Massachusetts has asked four of its medical schools to allow all fourth-year medical students to graduate early to help fight the coronavirus pandemic.
“We have worked with the deans of medical schools in Massachusetts for initial graduation so that there is an individual cadre that can be licensed,” Marylou Sudders, state secretary of the Department of Health and Human Services, said Thursday during the governor’s daily coronavirus briefing.
The Brief_19, a Twitter account, which offers information about developments that are taking place during the pandemic, released images of documents sent to Boston University School of Medicine students. The post reads: “EXCLUSIVE NEWS BREAKING – Massachusetts became the first country to ask all medical schools to graduate all 4th-year students early, all deans on the board.”
** EXCLUSIVE NEWS BREAKING **
Massachusetts became the first state to ask all medical schools to graduate all 4th-year students early, all the deans in it. pic.twitter.com/9cyRAVknM5
– Brief19, your daily collection from SARS-nCoV-2. (@ Brief_19) March 26, 2020
The document is an email sent by Dr. Karen Antman, provost of the university’s Medical Campus and dean of the Faculty of Medicine. In it, he answered Sudders’ requests to state medical schools: Boston University School of Medicine, Harvard School of Medicine, Tufts University School of Medicine and Massachusetts University School of Medicine.
“After discussing with our university, all four Massachusetts medical schools have agreed to pass our 2020 class in April,” Antman wrote. “The Boston University School of Medicine Student Evaluation and Promotion Committee will review each student’s status and determine that students have completed all requirements for graduation on April 10, 2020.
“We anticipate that all students who complete their current assignments will have completed their requirements on April 10. Therefore we anticipate a virtual graduation date Friday, April 17, 2020,” said the email.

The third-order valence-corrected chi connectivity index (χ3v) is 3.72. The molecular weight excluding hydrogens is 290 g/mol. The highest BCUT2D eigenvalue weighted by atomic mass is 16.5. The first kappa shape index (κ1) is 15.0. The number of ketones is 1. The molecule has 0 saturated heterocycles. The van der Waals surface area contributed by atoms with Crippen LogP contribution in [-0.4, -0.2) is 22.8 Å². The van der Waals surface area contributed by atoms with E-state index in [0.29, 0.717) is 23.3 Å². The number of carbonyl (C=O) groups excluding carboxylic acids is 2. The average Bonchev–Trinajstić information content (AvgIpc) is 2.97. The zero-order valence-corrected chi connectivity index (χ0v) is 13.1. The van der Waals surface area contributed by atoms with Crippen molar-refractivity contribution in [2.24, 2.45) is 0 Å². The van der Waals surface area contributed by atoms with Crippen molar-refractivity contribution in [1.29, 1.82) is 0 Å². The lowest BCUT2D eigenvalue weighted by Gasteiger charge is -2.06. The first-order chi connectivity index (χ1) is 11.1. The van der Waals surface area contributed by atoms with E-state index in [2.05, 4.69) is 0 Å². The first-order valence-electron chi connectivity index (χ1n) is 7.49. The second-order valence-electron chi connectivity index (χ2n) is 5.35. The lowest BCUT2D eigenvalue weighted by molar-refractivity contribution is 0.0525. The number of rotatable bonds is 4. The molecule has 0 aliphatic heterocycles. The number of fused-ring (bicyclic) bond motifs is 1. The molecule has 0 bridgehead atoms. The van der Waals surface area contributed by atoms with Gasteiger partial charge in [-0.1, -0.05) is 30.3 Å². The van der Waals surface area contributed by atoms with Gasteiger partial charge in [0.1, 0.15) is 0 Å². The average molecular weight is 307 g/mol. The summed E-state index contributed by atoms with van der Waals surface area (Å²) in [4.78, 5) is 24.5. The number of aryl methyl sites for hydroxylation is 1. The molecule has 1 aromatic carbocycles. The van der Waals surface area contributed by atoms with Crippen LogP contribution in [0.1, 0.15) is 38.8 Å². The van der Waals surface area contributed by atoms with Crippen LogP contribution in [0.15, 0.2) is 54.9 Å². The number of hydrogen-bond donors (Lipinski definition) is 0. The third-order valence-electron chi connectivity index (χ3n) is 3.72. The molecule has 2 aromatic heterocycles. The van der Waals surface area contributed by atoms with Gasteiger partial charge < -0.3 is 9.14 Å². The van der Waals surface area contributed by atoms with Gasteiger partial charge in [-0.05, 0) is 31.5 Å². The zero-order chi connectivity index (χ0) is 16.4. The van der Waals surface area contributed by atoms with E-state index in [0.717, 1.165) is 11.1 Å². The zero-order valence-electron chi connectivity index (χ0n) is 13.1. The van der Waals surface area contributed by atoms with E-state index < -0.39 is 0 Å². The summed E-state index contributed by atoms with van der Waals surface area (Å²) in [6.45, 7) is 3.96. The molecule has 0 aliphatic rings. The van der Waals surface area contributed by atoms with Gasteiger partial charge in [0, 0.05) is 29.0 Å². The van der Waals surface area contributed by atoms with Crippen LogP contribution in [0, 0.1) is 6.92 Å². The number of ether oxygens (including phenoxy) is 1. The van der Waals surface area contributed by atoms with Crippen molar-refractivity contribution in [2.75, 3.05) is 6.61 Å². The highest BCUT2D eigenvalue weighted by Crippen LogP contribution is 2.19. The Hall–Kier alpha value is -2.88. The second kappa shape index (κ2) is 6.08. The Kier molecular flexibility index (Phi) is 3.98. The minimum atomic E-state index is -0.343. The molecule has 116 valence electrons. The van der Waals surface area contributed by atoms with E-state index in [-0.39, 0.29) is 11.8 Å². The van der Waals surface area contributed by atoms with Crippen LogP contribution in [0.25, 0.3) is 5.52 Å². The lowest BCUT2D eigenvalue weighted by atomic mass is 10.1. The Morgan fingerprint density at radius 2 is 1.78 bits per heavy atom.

Massachusetts created a special licensing process that was accelerated, according to the email. “We know that you will have questions about licensing, and where and for whom you have the potential to work, and work quickly with Secretary Sudders and colleagues in other medical schools to get more information,” he said.
“Your class clearly passed one of the most medically challenging times of the last century, and will soon be an important part of our country’s response to the COVID-19 challenge,” Antman said.
Sudders said during a press conference that as soon as students graduated, the state was “ready to provide a 90-day license that is almost automatic” to increase the workforce for health care professionals.
Massachusetts has 1,838 confirmed cases of the corona virus, according to the Department of Health’s web site, and 15 deaths due to COVID-19, a disease caused by a virus. So far, the country has been able to test around 19,800 people.
In the United States, the total number of confirmed cases was 79,785, according to Johns Hopkins University Coronavirus Resource Center, and 1,124 deaths.
Hospital doctor at Newton-Wellesley Hospital in Newton, Massachusetts, on March 18.
JOSEPH PREZIOSO / Getty